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Contemporary dance meets telenovela in 'Sophie & Charlie'

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Teresa Barcelo rehearses for her role as Sophie in the Heidi Duckler Dance Theatre production of "Sophie & Charlie."
Collin Friesen
Teresa Barcelo rehearses for her role as Sophie in the Heidi Duckler Dance Theatre production of "Sophie & Charlie."

Choreographer Heidi Duckler was inspired by Spanish-language soap operas for her latest site-specific work, which takes place at multiple venues over several nights.

Contemporary dance is a challenging physical activity. And staging a performance inside a WWII-era church doesn’t make it any easier. There are chairs to rearrange and rummage sale items to move out of the choir loft.

And then there’s the matter of making sure the lead dancer’s hair doesn’t get snagged on the wall mid-show, like it did during a rehearsal for "Sophie & Charlie," which is dance theater in the form of a telenovela. It will take place at four different locations around Los Angeles, starting with the couple’s meet-cute at a funeral and ending with — well, you’ll just have to show up to find out.

“I’m not sure if it’s first of it’s kind,” says Heidi Duckler, the choreographer behind the production. “But I haven’t heard of such a thing before.”

Duckler has made her company's reputation on what’s called "site specific" dance performances. But this project also required some serious TV viewing. Duckler says telenovelas, which became hugely popular here in the U.S. in the '80s, are more than just soapy romances with crazy plot lines. They also spread messages of female empowerment through family planning, a history she was happy to incorporate.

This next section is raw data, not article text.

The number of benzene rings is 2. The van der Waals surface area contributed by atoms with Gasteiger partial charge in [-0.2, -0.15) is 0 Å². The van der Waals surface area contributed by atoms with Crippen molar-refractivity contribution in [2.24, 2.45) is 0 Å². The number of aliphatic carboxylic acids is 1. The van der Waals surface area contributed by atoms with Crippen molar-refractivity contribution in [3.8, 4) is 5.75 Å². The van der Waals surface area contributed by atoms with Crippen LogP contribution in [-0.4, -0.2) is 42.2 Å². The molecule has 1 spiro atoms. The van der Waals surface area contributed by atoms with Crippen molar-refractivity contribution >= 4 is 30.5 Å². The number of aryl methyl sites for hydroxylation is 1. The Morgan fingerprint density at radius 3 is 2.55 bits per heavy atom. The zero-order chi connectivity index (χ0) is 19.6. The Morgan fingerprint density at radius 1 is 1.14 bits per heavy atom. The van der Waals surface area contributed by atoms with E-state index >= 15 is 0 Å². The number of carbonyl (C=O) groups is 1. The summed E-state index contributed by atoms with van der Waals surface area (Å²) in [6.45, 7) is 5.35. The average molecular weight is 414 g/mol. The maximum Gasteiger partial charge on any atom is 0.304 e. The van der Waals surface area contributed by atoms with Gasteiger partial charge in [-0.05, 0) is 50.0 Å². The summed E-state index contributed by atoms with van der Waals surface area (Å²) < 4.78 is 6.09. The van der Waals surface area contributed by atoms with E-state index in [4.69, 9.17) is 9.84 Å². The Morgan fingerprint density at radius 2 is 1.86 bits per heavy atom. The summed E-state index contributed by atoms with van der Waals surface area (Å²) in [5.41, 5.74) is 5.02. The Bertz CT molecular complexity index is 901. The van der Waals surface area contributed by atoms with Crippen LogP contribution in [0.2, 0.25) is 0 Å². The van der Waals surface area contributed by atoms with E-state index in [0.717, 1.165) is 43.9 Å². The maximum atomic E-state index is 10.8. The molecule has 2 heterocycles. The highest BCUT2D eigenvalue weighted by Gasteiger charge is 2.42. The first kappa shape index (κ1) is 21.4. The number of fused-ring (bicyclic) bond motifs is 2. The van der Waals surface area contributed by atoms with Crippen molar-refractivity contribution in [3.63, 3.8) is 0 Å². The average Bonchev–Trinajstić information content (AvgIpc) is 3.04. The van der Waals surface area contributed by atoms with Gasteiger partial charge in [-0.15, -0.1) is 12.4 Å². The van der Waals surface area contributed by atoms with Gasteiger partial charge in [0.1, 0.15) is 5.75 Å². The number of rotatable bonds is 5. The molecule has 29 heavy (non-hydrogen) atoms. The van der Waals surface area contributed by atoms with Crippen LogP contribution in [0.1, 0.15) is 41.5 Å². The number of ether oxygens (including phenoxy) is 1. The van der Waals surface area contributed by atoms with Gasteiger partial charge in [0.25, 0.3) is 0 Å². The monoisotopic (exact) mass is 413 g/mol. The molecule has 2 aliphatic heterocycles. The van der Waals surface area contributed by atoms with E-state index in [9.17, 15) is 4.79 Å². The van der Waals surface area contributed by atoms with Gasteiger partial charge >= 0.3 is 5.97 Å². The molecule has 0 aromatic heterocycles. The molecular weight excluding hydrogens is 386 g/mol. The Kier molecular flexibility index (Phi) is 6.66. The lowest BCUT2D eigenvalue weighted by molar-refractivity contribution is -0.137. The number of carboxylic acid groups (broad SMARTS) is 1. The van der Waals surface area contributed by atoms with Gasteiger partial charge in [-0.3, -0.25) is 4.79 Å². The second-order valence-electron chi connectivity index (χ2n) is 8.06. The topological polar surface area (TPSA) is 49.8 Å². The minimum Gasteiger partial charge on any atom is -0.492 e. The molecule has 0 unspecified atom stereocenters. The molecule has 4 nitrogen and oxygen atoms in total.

“It informs the movement, it informs the relationship between Sophie and Charlie that this woman in this telenovela really does want more for her life," Duckler says. "And as funny as it is, it's also tragic and you can see her struggles, so she’s both the character in the telenovela and also the viewer watching the telenovela.”

Teresa Barcelo, who plays Sophie, says it took a while to hook into her character, until she realized just how much of her own personal history she had with telenovelas.

“I have so much to pull from, this is amazing," Barcelo says. "I get to reenact most of the things I was mocked for most of my childhood. My mother would come home late, put her novelas on and fall asleep. So I would have to give her a recap the next morning... I would be literally forced — with my mother’s huge, heavy legs on me — to watch novelas.”

Duckler is essentially re-creating a telenovela with various sets. She wanted to do something big, but couldn’t find a suitable venue, so she decided to take the show on the road. 

In addition to the Unitarian Universalist Church in Studio City, the venues include Beyond Baroque literary center in Venice, a semi-vacant hospital in South L.A., and  Kings Road Park in West Hollywood.

Joe Schenck, who will dance the part of Charlie, says he was also a little taken aback by the scope of the project:

“It was kind of a blank space, you don’t have a frame of reference for what that looks like. So maybe a little bit of anxiety, but a lot of excitement about that huge blank palate right in front of me.”

For dates and ticket information about "Sophie and Charlie," visit Heidi Duckler Dance Theatre.

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